According to legend, one Halloween night in the 1880s, the minister of Egg Hill Church in pastoral Pennsylvania poisoned his entire congregation with communion wine and then hung himself from the bell tower. This shrine nestled in a remote Japanese forest is sort of the Buddhist equivalent. It also has its share of dead children and a Buddhist priest who was possibly guilty, but very definitely lynched for the crimes. Ever since, it just radiates bad grudges, but three American tourists will seek it out anyway, to move the story along in Michael Barrett’s Temple (trailer here), which opens today in New York.
Christopher is still recovering from a nervous breakdown precipitated by his brother’s death, but he agreed to accompany Kate, the childhood platonic friend he has long carried a torch for, and her smug boyfriend James on their Japanese vacation. He ought to know better than to put himself in that position, but he has it bad for her. She should also know better than to inflict that kind of torture on him, but Christopher speaks Japanese, so he will be handy to have around.
Kate is researching Buddhist and Shinto shrines for her comparative religion thesis, so when they come across an evocative sketch of our titular temple in a second-hand book, she insists they find it. She will not be dissuaded when the proprietor freaks out at the sight of the journal, refusing to sell it to her. Christopher displays an appalling lack of intuition when he later returns to the store, only finding a mysterious little boy, who is ever so willing to sell him the volume—but to be fair, he is very drunk.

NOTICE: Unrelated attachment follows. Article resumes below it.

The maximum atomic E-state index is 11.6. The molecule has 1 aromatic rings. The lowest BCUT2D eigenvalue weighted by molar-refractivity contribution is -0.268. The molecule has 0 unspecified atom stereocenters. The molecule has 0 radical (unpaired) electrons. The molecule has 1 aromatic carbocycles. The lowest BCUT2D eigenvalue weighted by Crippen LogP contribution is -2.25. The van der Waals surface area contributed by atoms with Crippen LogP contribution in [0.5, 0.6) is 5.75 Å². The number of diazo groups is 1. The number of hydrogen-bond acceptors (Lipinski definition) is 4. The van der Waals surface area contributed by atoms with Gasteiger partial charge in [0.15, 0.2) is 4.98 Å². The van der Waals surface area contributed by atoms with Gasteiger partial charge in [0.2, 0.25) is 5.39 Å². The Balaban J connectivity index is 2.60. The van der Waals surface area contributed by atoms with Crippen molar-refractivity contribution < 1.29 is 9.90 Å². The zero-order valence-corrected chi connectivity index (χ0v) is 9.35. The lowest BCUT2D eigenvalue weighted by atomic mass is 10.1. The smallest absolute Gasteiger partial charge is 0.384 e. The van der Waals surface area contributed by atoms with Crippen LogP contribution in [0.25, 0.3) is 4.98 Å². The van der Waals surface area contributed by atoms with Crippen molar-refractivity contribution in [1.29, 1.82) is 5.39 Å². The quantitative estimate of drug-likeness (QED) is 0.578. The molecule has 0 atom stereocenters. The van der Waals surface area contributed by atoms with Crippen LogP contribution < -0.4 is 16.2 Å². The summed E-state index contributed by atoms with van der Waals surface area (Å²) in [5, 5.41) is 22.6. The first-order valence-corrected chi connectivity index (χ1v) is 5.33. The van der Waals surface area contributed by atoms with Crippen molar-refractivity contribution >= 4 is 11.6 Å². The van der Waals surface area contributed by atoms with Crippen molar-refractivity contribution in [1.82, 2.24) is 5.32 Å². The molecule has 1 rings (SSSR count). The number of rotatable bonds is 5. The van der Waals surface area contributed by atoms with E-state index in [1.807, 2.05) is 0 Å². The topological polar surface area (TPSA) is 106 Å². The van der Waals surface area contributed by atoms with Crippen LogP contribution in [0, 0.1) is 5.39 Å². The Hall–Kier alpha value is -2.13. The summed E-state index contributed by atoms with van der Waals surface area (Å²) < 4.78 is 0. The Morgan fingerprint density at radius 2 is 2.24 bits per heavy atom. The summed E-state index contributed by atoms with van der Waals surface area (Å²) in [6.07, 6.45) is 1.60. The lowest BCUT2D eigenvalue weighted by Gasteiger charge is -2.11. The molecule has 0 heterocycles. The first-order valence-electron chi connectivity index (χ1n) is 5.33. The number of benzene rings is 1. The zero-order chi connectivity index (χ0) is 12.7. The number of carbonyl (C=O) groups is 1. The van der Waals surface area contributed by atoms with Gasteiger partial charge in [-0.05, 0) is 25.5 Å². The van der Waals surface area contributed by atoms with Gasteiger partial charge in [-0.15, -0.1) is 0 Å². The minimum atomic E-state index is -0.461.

Even though random strangers try to warn Christopher off, the trio follows the clues laid out in the journal to a rustic mountain village. Much to Christopher’s surprise, but still not stirring any of his suspicions, they come across the same little boy. Of course, he will be happy to guide them to the temple in the morning, but the absolutely, positively must be back before sundown. No problem, right? Or maybe so, judging from the in media res opening that takes place in a high security mental hospital.
In demand horror scribe Simon Barrett (no relation to Michael) is credited with the screenplay, but he has essentially disavowed the film. It sounds like he just completed some piecemeal work-for-hire treatments way back when that bear only the vaguest resemblance to the final shooting script, but the truth is Temple is not so very far removed from his screenplay for the thoroughly conventional Blair Witch reboot. Michael Barrett and cinematographer Cory Geryak also shrewdly capitalize on the Japanese settings and imagery.
Naoto Takenaka is so awesomely grizzled and world-weary as Prof. Ryo, the headshrinker interrogating Christopher in the wrap-around segments, we wish the film were really about his investigation. By the same token, it is cool to see recognizable Japanese character actor Kanji Furutachi (After the Storm, Harmonium, Au Revoir L’été) as the Shinjuku bar patron who tries to convince Christopher to forget all about the temple. In contrast, the three Yanks are all competent on a professional level, but there is so little to distinguish them, you probably would not recognize them the next morning if you sat next to them on the subway.
Temple has a wonderfully picturesque sense of place and some nice atmospherics, but the characters’ relationship dynamics are just the same old stuff. Frankly, it could have used some Simon Barrett doctoring and polish, but much like the notorious cut of Dying of the Light re-edited without Paul Schrader’s involvement, Temple is far more watchable than its reputation suggests. Recommended as a future stream for those who dig Japanese-flavored horror without the standard issue j-horror tropes, Temple opens today (9/1) in New York, at the Cinema Village.